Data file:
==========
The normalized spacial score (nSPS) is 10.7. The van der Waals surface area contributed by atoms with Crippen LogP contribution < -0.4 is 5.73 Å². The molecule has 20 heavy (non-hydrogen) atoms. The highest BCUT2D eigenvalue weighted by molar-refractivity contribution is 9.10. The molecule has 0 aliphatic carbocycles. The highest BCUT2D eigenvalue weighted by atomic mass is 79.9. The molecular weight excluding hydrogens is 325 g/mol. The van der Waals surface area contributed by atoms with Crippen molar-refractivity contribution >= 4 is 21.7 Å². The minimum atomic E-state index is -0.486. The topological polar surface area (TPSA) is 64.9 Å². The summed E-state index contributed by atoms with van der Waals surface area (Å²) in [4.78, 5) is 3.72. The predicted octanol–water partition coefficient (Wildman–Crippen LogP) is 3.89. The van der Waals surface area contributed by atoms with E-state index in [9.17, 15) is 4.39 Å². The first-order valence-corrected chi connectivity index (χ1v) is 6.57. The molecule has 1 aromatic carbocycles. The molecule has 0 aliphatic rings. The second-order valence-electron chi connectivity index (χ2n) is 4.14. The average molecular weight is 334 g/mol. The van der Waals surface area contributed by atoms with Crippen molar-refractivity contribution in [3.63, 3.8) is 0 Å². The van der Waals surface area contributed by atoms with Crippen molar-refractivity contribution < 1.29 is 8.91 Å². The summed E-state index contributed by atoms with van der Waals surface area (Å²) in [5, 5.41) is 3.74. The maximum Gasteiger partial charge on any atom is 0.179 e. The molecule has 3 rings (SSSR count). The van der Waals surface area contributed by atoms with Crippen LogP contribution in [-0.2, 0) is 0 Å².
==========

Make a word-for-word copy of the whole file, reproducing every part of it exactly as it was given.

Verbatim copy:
The normalized spacial score (nSPS) is 10.7. The van der Waals surface area contributed by atoms with Crippen LogP contribution < -0.4 is 5.73 Å². The molecule has 20 heavy (non-hydrogen) atoms. The highest BCUT2D eigenvalue weighted by molar-refractivity contribution is 9.10. The molecule has 0 aliphatic carbocycles. The highest BCUT2D eigenvalue weighted by atomic mass is 79.9. The molecular weight excluding hydrogens is 325 g/mol. The van der Waals surface area contributed by atoms with Crippen molar-refractivity contribution >= 4 is 21.7 Å². The minimum atomic E-state index is -0.486. The topological polar surface area (TPSA) is 64.9 Å². The summed E-state index contributed by atoms with van der Waals surface area (Å²) in [4.78, 5) is 3.72. The predicted octanol–water partition coefficient (Wildman–Crippen LogP) is 3.89. The van der Waals surface area contributed by atoms with E-state index in [9.17, 15) is 4.39 Å². The first-order valence-corrected chi connectivity index (χ1v) is 6.57. The molecule has 1 aromatic carbocycles. The molecule has 0 aliphatic rings. The second-order valence-electron chi connectivity index (χ2n) is 4.14. The average molecular weight is 334 g/mol. The van der Waals surface area contributed by atoms with Crippen molar-refractivity contribution in [3.63, 3.8) is 0 Å². The van der Waals surface area contributed by atoms with Crippen molar-refractivity contribution < 1.29 is 8.91 Å². The summed E-state index contributed by atoms with van der Waals surface area (Å²) in [5, 5.41) is 3.74. The maximum Gasteiger partial charge on any atom is 0.179 e. The molecule has 3 rings (SSSR count). The van der Waals surface area contributed by atoms with Crippen LogP contribution in [-0.2, 0) is 0 Å².